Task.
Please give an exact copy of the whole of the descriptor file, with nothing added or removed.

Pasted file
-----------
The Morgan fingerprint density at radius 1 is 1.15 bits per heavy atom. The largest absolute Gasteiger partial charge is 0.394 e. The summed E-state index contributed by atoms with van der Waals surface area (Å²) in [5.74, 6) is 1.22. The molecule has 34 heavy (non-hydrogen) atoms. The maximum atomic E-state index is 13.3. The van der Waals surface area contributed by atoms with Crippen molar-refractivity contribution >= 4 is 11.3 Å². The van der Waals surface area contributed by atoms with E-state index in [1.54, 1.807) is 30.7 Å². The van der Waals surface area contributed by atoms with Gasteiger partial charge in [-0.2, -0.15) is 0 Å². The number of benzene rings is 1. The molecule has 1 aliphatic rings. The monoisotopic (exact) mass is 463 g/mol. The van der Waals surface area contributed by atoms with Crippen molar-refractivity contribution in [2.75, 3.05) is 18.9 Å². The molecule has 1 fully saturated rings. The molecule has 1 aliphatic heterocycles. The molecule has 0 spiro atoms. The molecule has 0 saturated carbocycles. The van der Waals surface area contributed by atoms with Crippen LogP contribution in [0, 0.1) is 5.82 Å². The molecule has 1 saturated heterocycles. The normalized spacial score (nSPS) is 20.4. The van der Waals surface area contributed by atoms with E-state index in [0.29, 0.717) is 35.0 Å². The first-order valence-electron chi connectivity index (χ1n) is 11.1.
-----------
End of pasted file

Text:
The Morgan fingerprint density at radius 1 is 1.15 bits per heavy atom. The largest absolute Gasteiger partial charge is 0.394 e. The summed E-state index contributed by atoms with van der Waals surface area (Å²) in [5.74, 6) is 1.22. The molecule has 34 heavy (non-hydrogen) atoms. The maximum atomic E-state index is 13.3. The van der Waals surface area contributed by atoms with Crippen molar-refractivity contribution >= 4 is 11.3 Å². The van der Waals surface area contributed by atoms with E-state index in [1.54, 1.807) is 30.7 Å². The van der Waals surface area contributed by atoms with Gasteiger partial charge in [-0.2, -0.15) is 0 Å². The number of benzene rings is 1. The molecule has 1 aliphatic rings. The monoisotopic (exact) mass is 463 g/mol. The van der Waals surface area contributed by atoms with Crippen molar-refractivity contribution in [2.75, 3.05) is 18.9 Å². The molecule has 1 fully saturated rings. The molecule has 1 aliphatic heterocycles. The molecule has 0 spiro atoms. The molecule has 0 saturated carbocycles. The van der Waals surface area contributed by atoms with Crippen LogP contribution in [0, 0.1) is 5.82 Å². The molecule has 1 saturated heterocycles. The normalized spacial score (nSPS) is 20.4. The van der Waals surface area contributed by atoms with E-state index in [0.29, 0.717) is 35.0 Å². The first-order valence-electron chi connectivity index (χ1n) is 11.1.